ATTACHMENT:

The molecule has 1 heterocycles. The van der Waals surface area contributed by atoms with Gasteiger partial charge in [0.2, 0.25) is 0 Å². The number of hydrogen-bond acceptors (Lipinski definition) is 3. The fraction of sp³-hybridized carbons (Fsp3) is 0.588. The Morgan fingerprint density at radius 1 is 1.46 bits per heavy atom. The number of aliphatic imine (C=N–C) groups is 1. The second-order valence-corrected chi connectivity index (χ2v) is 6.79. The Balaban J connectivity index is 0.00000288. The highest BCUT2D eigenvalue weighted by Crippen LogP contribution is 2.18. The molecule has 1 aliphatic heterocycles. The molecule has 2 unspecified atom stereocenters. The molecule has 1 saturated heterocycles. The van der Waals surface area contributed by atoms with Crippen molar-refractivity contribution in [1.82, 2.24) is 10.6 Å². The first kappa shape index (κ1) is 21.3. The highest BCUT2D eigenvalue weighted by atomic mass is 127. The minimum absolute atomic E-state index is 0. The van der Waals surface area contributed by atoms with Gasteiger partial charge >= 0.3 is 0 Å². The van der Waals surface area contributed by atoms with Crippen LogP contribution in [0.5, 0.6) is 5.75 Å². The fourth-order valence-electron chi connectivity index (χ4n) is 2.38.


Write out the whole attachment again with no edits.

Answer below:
The molecule has 1 heterocycles. The van der Waals surface area contributed by atoms with Gasteiger partial charge in [0.2, 0.25) is 0 Å². The number of hydrogen-bond acceptors (Lipinski definition) is 3. The fraction of sp³-hybridized carbons (Fsp3) is 0.588. The Morgan fingerprint density at radius 1 is 1.46 bits per heavy atom. The number of aliphatic imine (C=N–C) groups is 1. The second-order valence-corrected chi connectivity index (χ2v) is 6.79. The Balaban J connectivity index is 0.00000288. The highest BCUT2D eigenvalue weighted by Crippen LogP contribution is 2.18. The molecule has 1 aliphatic heterocycles. The molecule has 2 unspecified atom stereocenters. The molecule has 1 saturated heterocycles. The van der Waals surface area contributed by atoms with Crippen molar-refractivity contribution in [1.82, 2.24) is 10.6 Å². The first kappa shape index (κ1) is 21.3. The highest BCUT2D eigenvalue weighted by atomic mass is 127. The minimum absolute atomic E-state index is 0. The van der Waals surface area contributed by atoms with Gasteiger partial charge >= 0.3 is 0 Å². The van der Waals surface area contributed by atoms with Crippen LogP contribution in [0.5, 0.6) is 5.75 Å². The fourth-order valence-electron chi connectivity index (χ4n) is 2.38.